We hear the name ‘single malt’ and it immediately takes us to ‘Scotland’, a country synonymous with whisky and famous for producing the best single malts.
However, Scotland is not the only country creating this elixir. India, the biggest whisky consumer in the world and the home of high-volume ‘whisky’ made from molasses is now making some excellent single malts. At no point in India has there been as diverse a selection of Indian single malt whisky as there is today, making it very exciting for the consumers.
Which brings us to the question, what exactly is a ‘single malt’? Single Malts are small-batch whiskies produced at one distillery in a specified location, using only barley, water and yeast. While whisky can be made from many different grains, a ‘single malt’ can only be made from malted barley.
It is a simple recipe to which nothing else can be added, but one that creates an infinitely complex drink.
Indian distillers are now deconstructing the single malt whisky and coming up with homegrown brands with a whole new world of flavours that are winning awards at prestigious international competitions.
Thanks to our warm climatic conditions, single malt whisky made in India is matured and ready to drink at a ridiculously young age. One year of barrel ageing in India is equal to three years ageing in Scotland.
The manufacture of whisky from malted grains was pioneered by Amrut Distilleries in 1982 and they were the first to launch India’s first single malt whisky on 24th August 2004. This was followed by John Distillers who launched “Paul John Single Cask 161 Whisky” on 4th Oct 2012 in London, marking an exciting new chapter for Indian whisky.
Since then, several expressions by Amrut and Paul John have received high praise from well-known whisky writers like Jim Murray and won awards on the international stage.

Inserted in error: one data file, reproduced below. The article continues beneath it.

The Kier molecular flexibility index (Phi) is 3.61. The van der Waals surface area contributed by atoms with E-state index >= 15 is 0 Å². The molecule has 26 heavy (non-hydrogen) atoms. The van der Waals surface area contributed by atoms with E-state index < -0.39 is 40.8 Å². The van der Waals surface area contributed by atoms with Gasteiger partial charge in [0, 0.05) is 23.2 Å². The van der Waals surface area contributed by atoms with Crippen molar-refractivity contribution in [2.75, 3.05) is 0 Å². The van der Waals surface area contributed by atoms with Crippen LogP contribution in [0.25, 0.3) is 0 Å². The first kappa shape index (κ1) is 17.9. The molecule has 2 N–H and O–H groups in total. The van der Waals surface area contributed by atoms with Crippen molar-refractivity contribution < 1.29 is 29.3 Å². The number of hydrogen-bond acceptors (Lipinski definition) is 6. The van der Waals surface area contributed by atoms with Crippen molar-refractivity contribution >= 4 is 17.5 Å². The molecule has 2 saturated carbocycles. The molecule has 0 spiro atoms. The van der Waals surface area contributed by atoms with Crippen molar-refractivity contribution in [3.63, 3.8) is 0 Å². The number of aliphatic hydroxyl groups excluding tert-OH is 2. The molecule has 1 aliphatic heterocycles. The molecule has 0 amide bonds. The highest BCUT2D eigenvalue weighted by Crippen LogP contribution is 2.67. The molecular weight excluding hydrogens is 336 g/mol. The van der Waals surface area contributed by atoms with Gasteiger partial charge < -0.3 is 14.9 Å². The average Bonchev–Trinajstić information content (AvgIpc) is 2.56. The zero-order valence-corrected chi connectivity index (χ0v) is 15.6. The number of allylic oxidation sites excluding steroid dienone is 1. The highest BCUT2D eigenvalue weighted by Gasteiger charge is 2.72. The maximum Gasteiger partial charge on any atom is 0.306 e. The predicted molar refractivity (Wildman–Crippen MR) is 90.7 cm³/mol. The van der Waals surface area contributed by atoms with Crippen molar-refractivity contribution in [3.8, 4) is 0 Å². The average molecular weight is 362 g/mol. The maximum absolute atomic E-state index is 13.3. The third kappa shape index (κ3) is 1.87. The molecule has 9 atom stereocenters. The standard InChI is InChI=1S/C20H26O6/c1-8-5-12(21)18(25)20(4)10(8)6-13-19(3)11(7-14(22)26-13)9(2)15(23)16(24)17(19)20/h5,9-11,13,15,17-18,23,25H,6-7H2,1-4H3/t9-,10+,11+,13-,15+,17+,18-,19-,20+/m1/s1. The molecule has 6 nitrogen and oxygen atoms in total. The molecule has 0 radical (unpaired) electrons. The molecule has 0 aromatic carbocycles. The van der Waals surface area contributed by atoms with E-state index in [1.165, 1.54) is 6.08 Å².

The latest entrant on the Indian single malt whisky scene is Kamet, the result of a joint-venture between Peak Spirits and Piccadily Distillery, produced near Kurukshetra, in Northern India.
I got a chance to taste it and found it to be deliciously harmonious, light on its feet yet rich in flavour, with a touch of finesse and complexity that keeps you interested.
For me, Kamet stands out for several reasons starting with the attractive packaging. The aesthetic use of local Indian motifs is eye-catching and immediately creates curiosity to check out what the bottle holds.
A quick glance at the label reveals that the name Kamet is derived from Mt. Kamet, the third highest peak in the Indian Himalayas, located in Uttarakhand. The whisky is distilled in copper pot stills, is non-chill filtered with no added colour and bottled at 42.8% ABV. The tasting notes mention that the single malt whisky is fruity and spicy with subtle hints of oaky vanilla, raisins, caramel and sweet dark chocolate.
So, what exactly are the factors behind Kamet uniqueness?
Let’s begin with barley, one of the three raw ingredients that are the very essence of whisky and the source of its flavour. For making Kamet, the distillery’s focus is on using local ingredients, starting with the six-row barley grown at the foothills of the Himalayas, which lends it a unique flavour profile, its spicy and fruity character.